A real estate baron’s favourite hangout zone was the car-parking lot of his college.
An outdoor advertising legend was a constant backbencher at the same college.
Learning to stay positive was the biggest takeaway from the college days for another alumnus, now a leading exporter.
A glittering business awards ceremony turned into a collage of flashbacks and personal memories on Wednesday evening.
The Xavier’s Business Award, presented by the St Xavier’s College (Autonomous), Kolkata, and the St Xavier’s College (Calcutta) Alumni Association, in association with The Telegraph, felicitated 10 business leaders at the institute’s auditorium.
Nine of the recipients are former students of St Xavier’s College. The lone woman in the group, a former student of Loreto College, is married to one.
In his inaugural address, Father Dominic Savio, principal of the college and president of the former students’ association, set the context of the ceremony.
“30 Park Street is not a mere address but a feeling for all Xaverians across the world. The alumni association has been a pioneer in social and philanthropic activities. The institute is 162 years old and one of the best in India. It has reached this stature because of its former students who are spread all over. They reflect what St Xavier’s stands for,” he said.
The awards were not for business acumen but for the recipients’ contribution towards society, in keeping with the St Xavier’s spirit, added Father Savio.
Wednesday was also the foundation day of the alumni association, which started in 1985.
Harshvardhan Neotia, chairman of the Ambuja Neotia group, was the first awardee of the evening.
“It is always overwhelming to get recognition from your alma mater. Certain flashbacks, which go 40 years back, come to my mind. The days were spent mostly on mischief.... I forged bonds both inside and outside the classroom. Back then, the parking lot had very few cars. It was mostly a hangout zone, like the tea shop on Russell Street. The spirit of service and the tremendously cosmopolitan atmosphere in the college are its lasting legacies for me,” he said.
Some of the loudest cheers were reserved for Numazar D. Mehta, popular as Noomi Mehta, the chairman of the Selvel One group. The emcee for the ceremony, Biplab Ganguly, was in a fix while describing Mehta. “I wonder what to call him; an advertising legend or a septuagenarian who plays all kinds of sports,” he said.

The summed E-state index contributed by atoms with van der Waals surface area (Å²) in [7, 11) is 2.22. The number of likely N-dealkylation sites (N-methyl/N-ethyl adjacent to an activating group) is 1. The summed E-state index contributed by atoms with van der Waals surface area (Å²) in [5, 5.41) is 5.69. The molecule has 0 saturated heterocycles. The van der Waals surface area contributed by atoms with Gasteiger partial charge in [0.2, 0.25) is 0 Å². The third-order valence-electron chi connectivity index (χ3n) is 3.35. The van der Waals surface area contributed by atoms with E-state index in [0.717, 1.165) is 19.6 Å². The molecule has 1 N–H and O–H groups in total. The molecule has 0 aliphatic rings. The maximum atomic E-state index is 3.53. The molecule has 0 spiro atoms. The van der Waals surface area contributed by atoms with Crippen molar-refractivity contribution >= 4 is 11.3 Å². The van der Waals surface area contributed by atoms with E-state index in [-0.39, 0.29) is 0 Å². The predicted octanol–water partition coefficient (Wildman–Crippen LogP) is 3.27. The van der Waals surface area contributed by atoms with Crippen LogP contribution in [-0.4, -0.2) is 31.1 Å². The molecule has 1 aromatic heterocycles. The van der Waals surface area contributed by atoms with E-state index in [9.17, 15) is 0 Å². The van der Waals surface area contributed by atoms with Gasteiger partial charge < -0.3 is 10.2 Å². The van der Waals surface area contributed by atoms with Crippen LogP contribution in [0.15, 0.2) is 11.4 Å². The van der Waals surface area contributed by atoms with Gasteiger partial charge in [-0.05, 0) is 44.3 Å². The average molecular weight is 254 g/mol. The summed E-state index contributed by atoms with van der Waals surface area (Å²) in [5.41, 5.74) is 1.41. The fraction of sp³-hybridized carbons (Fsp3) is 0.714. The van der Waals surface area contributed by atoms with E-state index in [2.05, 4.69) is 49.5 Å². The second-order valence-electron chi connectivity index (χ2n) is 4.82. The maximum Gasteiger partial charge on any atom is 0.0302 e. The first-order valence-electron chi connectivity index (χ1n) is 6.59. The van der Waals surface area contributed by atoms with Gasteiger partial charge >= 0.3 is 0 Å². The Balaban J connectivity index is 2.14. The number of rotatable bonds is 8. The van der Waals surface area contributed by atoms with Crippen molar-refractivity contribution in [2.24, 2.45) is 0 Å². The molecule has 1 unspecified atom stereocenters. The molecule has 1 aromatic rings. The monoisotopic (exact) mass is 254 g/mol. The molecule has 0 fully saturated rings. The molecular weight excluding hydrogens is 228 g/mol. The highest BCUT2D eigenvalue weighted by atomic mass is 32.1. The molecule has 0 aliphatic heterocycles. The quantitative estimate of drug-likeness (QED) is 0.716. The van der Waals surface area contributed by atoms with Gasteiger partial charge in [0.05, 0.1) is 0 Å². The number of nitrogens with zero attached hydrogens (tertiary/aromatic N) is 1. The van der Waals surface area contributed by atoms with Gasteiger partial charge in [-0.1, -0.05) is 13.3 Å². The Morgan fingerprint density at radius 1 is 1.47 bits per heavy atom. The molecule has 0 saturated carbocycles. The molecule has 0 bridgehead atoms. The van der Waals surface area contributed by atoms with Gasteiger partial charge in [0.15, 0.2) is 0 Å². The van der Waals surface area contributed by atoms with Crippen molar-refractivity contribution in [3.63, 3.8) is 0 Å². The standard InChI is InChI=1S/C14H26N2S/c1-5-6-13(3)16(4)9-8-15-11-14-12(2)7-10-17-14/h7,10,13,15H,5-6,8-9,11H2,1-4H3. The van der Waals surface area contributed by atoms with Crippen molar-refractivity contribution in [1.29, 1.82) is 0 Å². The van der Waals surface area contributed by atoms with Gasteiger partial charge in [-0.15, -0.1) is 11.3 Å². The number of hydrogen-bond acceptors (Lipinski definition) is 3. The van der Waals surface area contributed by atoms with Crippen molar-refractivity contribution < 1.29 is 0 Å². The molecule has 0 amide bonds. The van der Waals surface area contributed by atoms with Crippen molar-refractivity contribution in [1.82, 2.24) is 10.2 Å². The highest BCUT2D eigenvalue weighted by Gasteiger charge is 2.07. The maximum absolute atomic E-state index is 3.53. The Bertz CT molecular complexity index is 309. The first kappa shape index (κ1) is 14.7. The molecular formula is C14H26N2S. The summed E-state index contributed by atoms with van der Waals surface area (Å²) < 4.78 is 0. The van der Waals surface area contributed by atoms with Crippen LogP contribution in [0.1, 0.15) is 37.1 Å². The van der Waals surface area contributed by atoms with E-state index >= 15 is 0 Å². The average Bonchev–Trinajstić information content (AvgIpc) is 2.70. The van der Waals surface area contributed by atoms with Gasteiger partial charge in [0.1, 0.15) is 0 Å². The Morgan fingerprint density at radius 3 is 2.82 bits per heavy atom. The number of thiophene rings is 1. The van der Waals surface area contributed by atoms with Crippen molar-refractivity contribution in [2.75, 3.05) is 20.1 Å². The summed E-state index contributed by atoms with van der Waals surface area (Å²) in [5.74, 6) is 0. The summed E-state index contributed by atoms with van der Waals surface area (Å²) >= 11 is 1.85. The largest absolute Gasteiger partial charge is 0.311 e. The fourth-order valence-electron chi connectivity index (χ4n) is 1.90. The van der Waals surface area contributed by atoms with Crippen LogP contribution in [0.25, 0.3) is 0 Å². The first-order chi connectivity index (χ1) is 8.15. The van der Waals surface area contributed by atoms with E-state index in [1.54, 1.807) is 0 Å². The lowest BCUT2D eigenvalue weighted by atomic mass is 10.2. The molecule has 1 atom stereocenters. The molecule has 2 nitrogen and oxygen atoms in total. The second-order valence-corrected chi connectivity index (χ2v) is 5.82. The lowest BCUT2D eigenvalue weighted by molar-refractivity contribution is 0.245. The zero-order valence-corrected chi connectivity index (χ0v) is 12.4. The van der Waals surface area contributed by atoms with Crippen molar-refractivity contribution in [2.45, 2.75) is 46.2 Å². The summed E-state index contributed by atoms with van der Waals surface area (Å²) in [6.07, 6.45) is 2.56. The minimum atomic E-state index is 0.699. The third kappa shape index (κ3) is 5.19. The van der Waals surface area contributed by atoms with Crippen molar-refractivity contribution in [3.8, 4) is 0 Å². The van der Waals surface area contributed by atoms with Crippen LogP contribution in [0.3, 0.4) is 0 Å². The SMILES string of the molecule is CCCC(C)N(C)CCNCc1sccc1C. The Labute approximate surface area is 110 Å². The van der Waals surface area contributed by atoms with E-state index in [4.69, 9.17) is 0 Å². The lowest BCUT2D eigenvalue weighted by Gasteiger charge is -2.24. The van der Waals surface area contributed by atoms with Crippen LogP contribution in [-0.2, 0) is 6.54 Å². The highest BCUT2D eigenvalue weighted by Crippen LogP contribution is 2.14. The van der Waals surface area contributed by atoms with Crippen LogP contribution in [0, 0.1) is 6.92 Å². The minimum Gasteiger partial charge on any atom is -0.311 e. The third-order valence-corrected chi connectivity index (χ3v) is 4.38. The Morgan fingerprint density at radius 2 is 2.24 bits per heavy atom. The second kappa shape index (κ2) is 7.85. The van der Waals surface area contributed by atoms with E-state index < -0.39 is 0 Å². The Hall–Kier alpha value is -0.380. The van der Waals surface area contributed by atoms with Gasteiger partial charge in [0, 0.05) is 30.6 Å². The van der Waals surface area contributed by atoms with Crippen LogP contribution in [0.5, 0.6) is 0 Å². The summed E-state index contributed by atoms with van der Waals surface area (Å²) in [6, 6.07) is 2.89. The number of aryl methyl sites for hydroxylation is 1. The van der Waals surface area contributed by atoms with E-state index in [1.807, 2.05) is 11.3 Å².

Mehta, the only double Xaverian — he went to St Xavier’s Collegiate School as well — in the list of awardees, said the “greatest thing is that this place is very inclusive”.
“It takes in people from all corners of the spectrum. I have always been a backbencher myself. Being here has taught me a lot. The greatest feeling is to walk through these gates and be received by smiles. It feels like I am back home,” he said.
Sanjay Budhia, managing director of Patton Group, said his college life had taught him to be positive, no matter what life had in store.
“My second daughter was born with special needs. But my wife and I kept smiling. I learnt this lesson from St Xavier’s,” he said.
Before the awards were conferred, all the secretaries — from the “91-year-young” Sunanda Sen, the first secretary, to Firdausul Hasan, the incumbent — of the alumni association came together on the stage.
“We have over 8,000 members. We do networking, organise fellowships and fundraisers throughout the year. We reached out to tens of thousands of people in the aftermath of Cyclone Amphan and during the pandemic. This is the first time we are celebrating our foundation day. We aspire to reach new heights in the coming days,” said Hasan.
“It was an amazing experience. We will make it a point to have this annually and recognise Xaverians for their contributions to society,” said Imran Zaki, former secretary of the association and advisor for Wednesday’s programme.